The following is a short interview with Succinctly series author Ed Freitas, whose latest book, Force.com Succinctly, was published recently. You can download the book here.
What should people know about the subject of your book? Why is it important?
With Force.com, almost anyone can turn business ideas into smart apps—without much code at all—running on one of the world’s most trusted cloud platforms: Salesforce. Every app is instantly mobile, connected, and secure. It matters and it is important because the entry barrier is very low and apps can be created quite easily.
When did you first become interested in this subject?
I became interested in this subject when I was using Salesforce as a user and found out that it was possible to extend the functionality of the platform by creating custom objects and views (from those objects) with a few clicks and barely any code.
By writing this e-book, did you learn anything new yourself?
Yes, quite a lot in fact! Before the book I was a “normal” Salesforce user. I started to explore how to use Force.com to add extra functionality to my Salesforce apps. I suddenly discovered a whole new world of possibilities which I never thought were possible. What impressed me the most was the fact that almost no coding was required for things like custom form validations.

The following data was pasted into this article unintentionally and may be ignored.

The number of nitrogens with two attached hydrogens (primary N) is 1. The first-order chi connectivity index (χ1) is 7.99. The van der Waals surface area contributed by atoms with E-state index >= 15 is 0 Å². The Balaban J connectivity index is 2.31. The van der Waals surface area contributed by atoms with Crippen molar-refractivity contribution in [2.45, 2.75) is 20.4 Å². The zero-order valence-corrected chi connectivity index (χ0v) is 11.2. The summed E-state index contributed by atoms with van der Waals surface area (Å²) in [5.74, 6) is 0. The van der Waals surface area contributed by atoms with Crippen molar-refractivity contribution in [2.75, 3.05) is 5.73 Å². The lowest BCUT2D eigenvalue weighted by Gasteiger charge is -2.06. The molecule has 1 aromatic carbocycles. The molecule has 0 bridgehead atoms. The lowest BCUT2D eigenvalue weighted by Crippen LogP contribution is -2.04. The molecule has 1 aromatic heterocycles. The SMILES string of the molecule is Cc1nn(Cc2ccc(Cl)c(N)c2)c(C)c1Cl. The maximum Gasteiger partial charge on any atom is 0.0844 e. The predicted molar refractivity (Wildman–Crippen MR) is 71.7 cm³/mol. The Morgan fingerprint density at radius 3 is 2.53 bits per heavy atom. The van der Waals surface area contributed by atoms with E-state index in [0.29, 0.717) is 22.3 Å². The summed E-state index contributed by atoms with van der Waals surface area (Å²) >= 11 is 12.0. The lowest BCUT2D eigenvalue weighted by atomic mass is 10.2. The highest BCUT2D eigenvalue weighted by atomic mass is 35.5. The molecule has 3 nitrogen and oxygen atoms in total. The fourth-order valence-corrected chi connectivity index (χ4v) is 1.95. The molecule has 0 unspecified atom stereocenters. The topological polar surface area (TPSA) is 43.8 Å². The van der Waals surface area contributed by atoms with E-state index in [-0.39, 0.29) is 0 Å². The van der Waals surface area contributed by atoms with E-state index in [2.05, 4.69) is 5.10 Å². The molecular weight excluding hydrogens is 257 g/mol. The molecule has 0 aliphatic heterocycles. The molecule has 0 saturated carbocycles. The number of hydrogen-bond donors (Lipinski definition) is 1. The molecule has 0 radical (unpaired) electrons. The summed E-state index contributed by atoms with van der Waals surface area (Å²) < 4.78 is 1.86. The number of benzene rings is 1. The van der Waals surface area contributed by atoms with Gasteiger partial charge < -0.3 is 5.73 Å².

How will this subject change over the next few years?
I think it will continue to evolve and become even more easy to use, given the depth and reach of Salesforce as a platform. It will continue to gain more interest, especially among business users that want to develop customized solutions which would take a lot of time using a traditional development approach.
Do you see the subject as part of a larger trend in software development?
What other books or resources on this topic do you recommend?
From my experience investigating this topic, I found that the best resource for anything to do with Force.com was their own technical documentation website, especially their Trail Heads section. Most of the already existing books were either too “broad” or too “advanced” to begin with, so I think Force.com Succinctly comes in nicely to fill this gap.